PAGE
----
April Fools' Day.
I always forget it's April Fools' Day until I get April-fooled.
More than once. By the kid.
I'm pretty sure she has been planning her big April Fools' joke on me weeks in advance, confident she would get me when I least expected it and ready to fall over laughing at her ingenuity.
It drives her crazy that she can't pop out from behind something and scare me witless. I'm usually pretty unflappable and, like most moms, know where she is and have a third sense about when she's going to jump out from somewhere and yell "BOO!" in an attempt to give me a heart attack. She sags and sighs when I simply respond with a "hey there," instead of screaming and falling over or fainting.
She has succeeded only once. She managed to pull it off and kick my fight or flight response into high gear. It almost got her stabbed. She's been a little more wary about what I'm doing or carrying when she tries to scare me now.
A bit before the time change, when the evenings came early and we were still doing chores in the dark, I was headed to the hay shed with a pitchfork in hand to grab a load of hay for the animals. I get pretty wrapped up in what I'm doing during chore time so I don't forget anything or fail to feed someone.
Little did I know she was hiding in the hay, in that dark and sometimes spooky shed, waiting to jump out and scare me. Not too long ago there was a raccoon in the shed, and it jumped out and startled me when I opened the door. So, I've been a bit wary, waiting for another one to jump at me and go for my throat.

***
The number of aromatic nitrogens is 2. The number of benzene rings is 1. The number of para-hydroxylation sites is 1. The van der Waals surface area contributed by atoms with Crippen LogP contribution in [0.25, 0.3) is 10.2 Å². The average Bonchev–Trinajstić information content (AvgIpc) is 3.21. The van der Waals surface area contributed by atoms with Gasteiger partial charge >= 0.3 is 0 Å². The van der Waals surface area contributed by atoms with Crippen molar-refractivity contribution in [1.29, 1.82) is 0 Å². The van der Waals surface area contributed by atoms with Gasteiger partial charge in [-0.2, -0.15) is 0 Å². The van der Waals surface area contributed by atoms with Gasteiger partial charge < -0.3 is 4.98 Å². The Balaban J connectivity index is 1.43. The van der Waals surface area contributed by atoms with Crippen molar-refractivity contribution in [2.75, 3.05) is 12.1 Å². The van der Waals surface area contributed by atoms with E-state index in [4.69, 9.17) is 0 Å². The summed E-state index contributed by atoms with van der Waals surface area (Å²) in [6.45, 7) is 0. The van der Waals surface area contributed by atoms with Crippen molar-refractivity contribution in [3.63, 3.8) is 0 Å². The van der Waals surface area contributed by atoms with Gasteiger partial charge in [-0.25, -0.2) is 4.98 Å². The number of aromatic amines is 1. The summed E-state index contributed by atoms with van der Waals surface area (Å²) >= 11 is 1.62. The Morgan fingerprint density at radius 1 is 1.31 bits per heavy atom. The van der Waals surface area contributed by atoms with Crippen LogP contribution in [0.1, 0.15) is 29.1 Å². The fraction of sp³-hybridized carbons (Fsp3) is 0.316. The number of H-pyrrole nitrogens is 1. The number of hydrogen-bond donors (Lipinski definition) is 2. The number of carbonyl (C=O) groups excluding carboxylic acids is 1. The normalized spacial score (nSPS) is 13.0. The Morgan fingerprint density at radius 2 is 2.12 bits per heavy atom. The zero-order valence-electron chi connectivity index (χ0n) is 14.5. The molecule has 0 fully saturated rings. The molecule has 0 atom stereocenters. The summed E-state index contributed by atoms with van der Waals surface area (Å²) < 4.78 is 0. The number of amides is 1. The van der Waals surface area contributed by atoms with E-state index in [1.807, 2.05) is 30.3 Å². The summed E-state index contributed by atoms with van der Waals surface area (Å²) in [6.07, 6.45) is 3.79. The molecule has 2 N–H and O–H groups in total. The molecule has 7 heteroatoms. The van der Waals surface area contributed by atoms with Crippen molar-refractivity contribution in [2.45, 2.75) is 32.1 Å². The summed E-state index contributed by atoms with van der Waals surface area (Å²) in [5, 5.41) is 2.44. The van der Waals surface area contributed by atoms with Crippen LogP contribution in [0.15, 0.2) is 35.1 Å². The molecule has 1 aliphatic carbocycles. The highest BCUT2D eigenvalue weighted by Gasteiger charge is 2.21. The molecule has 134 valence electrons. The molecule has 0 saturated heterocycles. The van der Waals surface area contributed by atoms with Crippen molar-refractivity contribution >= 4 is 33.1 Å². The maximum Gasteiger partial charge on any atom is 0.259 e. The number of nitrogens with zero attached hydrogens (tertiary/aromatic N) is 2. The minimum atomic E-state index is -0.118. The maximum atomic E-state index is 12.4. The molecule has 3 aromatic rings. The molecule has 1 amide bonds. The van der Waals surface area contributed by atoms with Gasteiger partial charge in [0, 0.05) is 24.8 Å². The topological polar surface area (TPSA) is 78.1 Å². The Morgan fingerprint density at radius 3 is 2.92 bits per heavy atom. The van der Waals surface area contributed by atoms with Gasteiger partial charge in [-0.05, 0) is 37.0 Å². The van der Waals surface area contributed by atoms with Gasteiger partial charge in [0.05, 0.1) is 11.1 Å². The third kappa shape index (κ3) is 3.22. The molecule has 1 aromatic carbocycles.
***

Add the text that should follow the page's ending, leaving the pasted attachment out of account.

It was dark outside, my mind was on the chores and I was already a little wary of critters hiding in the hay shed as I pulled open the door.
She jumped out from behind a bale of hay and roared at me, hands up and curled like a monster. I just about died. My first and instant instinct was to raise that pitchfork in defense, ready to go into offense mode if necessary. Less than a foot away from the business end of those sharp tines was my kid, eyes wide, mouth dropped open in shock at the sight of her mom wielding a pitchfork in her direction.
I'm sure I looked like a crazy person in my mud-caked boots, dirty jeans and flannel chore coat while wielding a pitchfork threateningly in the dark. My heart was pounding and I'm pretty sure more than a few unsavory words came out of my mouth when I realized it was her and not some wild raccoon ready to rip me to shreds.
She fell over into the hay, clutching her belly and laughing hysterically.
"I did it!" she said gleefully. "I did it! I got you! I got you! I really scared you good!"
By this time I have my wits about me again, but my knees are shaking at the thought that I almost accidentally impaled my kid with a pitchfork.
"Yeah, yeah, you did. You got me good. But I almost got you! I almost stabbed you, you nut!"
"You wouldn't have stabbed me. I'm your kid."
"Not on purpose. But you scared the crap out of me! I might have stabbed you. I could have stabbed you right in the eye."
I wanted to be angry that she finally managed to scare me that badly, and angry that I reacted so badly, but I couldn't muster it up with her sitting there laughing her fool head off.
I made her promise to never, ever try to scare me again if I have something sharp in my hands. Like a pitchfork or a chainsaw. Or a machete.
So, I guess I'll be walking around all day on April Fool's Day with a pitchfork in my hands.
Just in case she does try to get me good again.
Because she's getting darn good about being able to sneak up on me.